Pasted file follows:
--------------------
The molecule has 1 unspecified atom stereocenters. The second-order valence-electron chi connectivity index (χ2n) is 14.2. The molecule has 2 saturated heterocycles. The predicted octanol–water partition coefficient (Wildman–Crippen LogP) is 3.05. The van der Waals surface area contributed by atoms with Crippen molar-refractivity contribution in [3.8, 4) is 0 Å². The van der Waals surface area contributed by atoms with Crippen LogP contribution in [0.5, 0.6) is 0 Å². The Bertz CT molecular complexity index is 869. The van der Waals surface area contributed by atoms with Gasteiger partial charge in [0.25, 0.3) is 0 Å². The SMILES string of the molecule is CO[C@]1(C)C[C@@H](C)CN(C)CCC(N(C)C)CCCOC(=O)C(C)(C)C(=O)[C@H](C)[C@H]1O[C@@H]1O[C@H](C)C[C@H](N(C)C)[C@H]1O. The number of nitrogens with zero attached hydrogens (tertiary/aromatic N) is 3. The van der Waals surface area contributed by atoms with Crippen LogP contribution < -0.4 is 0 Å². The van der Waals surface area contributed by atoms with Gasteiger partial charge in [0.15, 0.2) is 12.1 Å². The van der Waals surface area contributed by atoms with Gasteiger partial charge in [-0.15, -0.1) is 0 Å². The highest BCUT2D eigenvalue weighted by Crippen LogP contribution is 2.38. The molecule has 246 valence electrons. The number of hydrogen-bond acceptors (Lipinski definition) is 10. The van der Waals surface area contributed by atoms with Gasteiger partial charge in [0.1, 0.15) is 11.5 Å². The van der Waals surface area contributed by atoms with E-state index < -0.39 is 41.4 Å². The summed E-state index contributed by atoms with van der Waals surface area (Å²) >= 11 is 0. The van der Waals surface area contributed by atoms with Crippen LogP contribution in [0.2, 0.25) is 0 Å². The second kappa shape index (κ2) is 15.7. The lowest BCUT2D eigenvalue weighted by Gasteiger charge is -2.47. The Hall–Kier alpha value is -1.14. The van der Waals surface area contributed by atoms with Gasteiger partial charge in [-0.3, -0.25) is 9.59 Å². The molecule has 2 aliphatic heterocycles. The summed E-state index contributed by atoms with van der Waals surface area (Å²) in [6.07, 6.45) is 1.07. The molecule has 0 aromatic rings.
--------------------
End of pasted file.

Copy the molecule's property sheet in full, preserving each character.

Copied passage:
The molecule has 1 unspecified atom stereocenters. The second-order valence-electron chi connectivity index (χ2n) is 14.2. The molecule has 2 saturated heterocycles. The predicted octanol–water partition coefficient (Wildman–Crippen LogP) is 3.05. The van der Waals surface area contributed by atoms with Crippen molar-refractivity contribution in [3.8, 4) is 0 Å². The van der Waals surface area contributed by atoms with Crippen LogP contribution in [0.5, 0.6) is 0 Å². The Bertz CT molecular complexity index is 869. The van der Waals surface area contributed by atoms with Gasteiger partial charge in [0.25, 0.3) is 0 Å². The SMILES string of the molecule is CO[C@]1(C)C[C@@H](C)CN(C)CCC(N(C)C)CCCOC(=O)C(C)(C)C(=O)[C@H](C)[C@H]1O[C@@H]1O[C@H](C)C[C@H](N(C)C)[C@H]1O. The number of nitrogens with zero attached hydrogens (tertiary/aromatic N) is 3. The van der Waals surface area contributed by atoms with Crippen LogP contribution < -0.4 is 0 Å². The van der Waals surface area contributed by atoms with Gasteiger partial charge in [0.15, 0.2) is 12.1 Å². The van der Waals surface area contributed by atoms with Gasteiger partial charge in [-0.15, -0.1) is 0 Å². The highest BCUT2D eigenvalue weighted by Crippen LogP contribution is 2.38. The molecule has 246 valence electrons. The number of hydrogen-bond acceptors (Lipinski definition) is 10. The van der Waals surface area contributed by atoms with Gasteiger partial charge in [0.1, 0.15) is 11.5 Å². The van der Waals surface area contributed by atoms with E-state index < -0.39 is 41.4 Å². The summed E-state index contributed by atoms with van der Waals surface area (Å²) >= 11 is 0. The van der Waals surface area contributed by atoms with Crippen LogP contribution in [0.2, 0.25) is 0 Å². The second kappa shape index (κ2) is 15.7. The lowest BCUT2D eigenvalue weighted by Gasteiger charge is -2.47. The Hall–Kier alpha value is -1.14. The van der Waals surface area contributed by atoms with Gasteiger partial charge in [-0.3, -0.25) is 9.59 Å². The molecule has 2 aliphatic heterocycles. The summed E-state index contributed by atoms with van der Waals surface area (Å²) in [6.07, 6.45) is 1.07. The molecule has 0 aromatic rings.